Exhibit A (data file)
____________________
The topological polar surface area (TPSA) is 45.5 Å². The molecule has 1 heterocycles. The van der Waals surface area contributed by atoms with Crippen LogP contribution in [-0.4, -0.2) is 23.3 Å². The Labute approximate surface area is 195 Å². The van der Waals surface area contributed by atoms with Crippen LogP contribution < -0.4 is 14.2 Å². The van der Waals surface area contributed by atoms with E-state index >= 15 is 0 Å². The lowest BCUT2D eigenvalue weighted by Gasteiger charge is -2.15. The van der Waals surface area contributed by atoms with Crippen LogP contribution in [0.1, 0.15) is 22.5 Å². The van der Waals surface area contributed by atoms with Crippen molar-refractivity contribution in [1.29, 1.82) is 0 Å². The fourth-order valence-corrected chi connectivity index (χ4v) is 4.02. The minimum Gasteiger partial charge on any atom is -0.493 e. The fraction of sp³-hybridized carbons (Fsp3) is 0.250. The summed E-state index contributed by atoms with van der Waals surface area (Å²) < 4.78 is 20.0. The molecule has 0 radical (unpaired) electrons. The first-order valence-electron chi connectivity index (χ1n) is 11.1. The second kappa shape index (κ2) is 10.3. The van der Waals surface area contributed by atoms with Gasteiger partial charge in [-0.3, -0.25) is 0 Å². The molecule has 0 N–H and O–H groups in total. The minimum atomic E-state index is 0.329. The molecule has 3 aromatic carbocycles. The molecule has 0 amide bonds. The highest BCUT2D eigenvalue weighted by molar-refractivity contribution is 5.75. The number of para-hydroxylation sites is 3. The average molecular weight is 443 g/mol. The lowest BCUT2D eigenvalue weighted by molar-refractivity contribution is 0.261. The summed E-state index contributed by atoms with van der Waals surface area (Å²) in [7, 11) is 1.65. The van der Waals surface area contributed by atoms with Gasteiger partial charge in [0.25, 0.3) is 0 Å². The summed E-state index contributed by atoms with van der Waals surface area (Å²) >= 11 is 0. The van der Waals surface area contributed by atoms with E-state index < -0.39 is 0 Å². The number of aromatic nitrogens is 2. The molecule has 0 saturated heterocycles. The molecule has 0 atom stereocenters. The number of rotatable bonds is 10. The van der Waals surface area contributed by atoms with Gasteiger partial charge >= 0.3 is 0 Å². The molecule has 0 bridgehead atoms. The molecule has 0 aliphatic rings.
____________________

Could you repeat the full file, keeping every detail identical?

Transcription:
The topological polar surface area (TPSA) is 45.5 Å². The molecule has 1 heterocycles. The van der Waals surface area contributed by atoms with Crippen LogP contribution in [-0.4, -0.2) is 23.3 Å². The Labute approximate surface area is 195 Å². The van der Waals surface area contributed by atoms with Crippen LogP contribution < -0.4 is 14.2 Å². The van der Waals surface area contributed by atoms with E-state index >= 15 is 0 Å². The lowest BCUT2D eigenvalue weighted by Gasteiger charge is -2.15. The van der Waals surface area contributed by atoms with Crippen LogP contribution in [0.1, 0.15) is 22.5 Å². The van der Waals surface area contributed by atoms with Crippen molar-refractivity contribution in [1.29, 1.82) is 0 Å². The fourth-order valence-corrected chi connectivity index (χ4v) is 4.02. The minimum Gasteiger partial charge on any atom is -0.493 e. The fraction of sp³-hybridized carbons (Fsp3) is 0.250. The summed E-state index contributed by atoms with van der Waals surface area (Å²) < 4.78 is 20.0. The molecule has 0 radical (unpaired) electrons. The first-order valence-electron chi connectivity index (χ1n) is 11.1. The second kappa shape index (κ2) is 10.3. The van der Waals surface area contributed by atoms with Gasteiger partial charge in [-0.3, -0.25) is 0 Å². The molecule has 0 N–H and O–H groups in total. The minimum atomic E-state index is 0.329. The molecule has 3 aromatic carbocycles. The molecule has 0 amide bonds. The highest BCUT2D eigenvalue weighted by molar-refractivity contribution is 5.75. The number of para-hydroxylation sites is 3. The average molecular weight is 443 g/mol. The lowest BCUT2D eigenvalue weighted by molar-refractivity contribution is 0.261. The summed E-state index contributed by atoms with van der Waals surface area (Å²) in [7, 11) is 1.65. The van der Waals surface area contributed by atoms with Gasteiger partial charge in [0.25, 0.3) is 0 Å². The summed E-state index contributed by atoms with van der Waals surface area (Å²) >= 11 is 0. The van der Waals surface area contributed by atoms with E-state index < -0.39 is 0 Å². The number of aromatic nitrogens is 2. The molecule has 0 saturated heterocycles. The molecule has 0 atom stereocenters. The number of rotatable bonds is 10. The van der Waals surface area contributed by atoms with Gasteiger partial charge >= 0.3 is 0 Å². The molecule has 0 bridgehead atoms. The molecule has 0 aliphatic rings.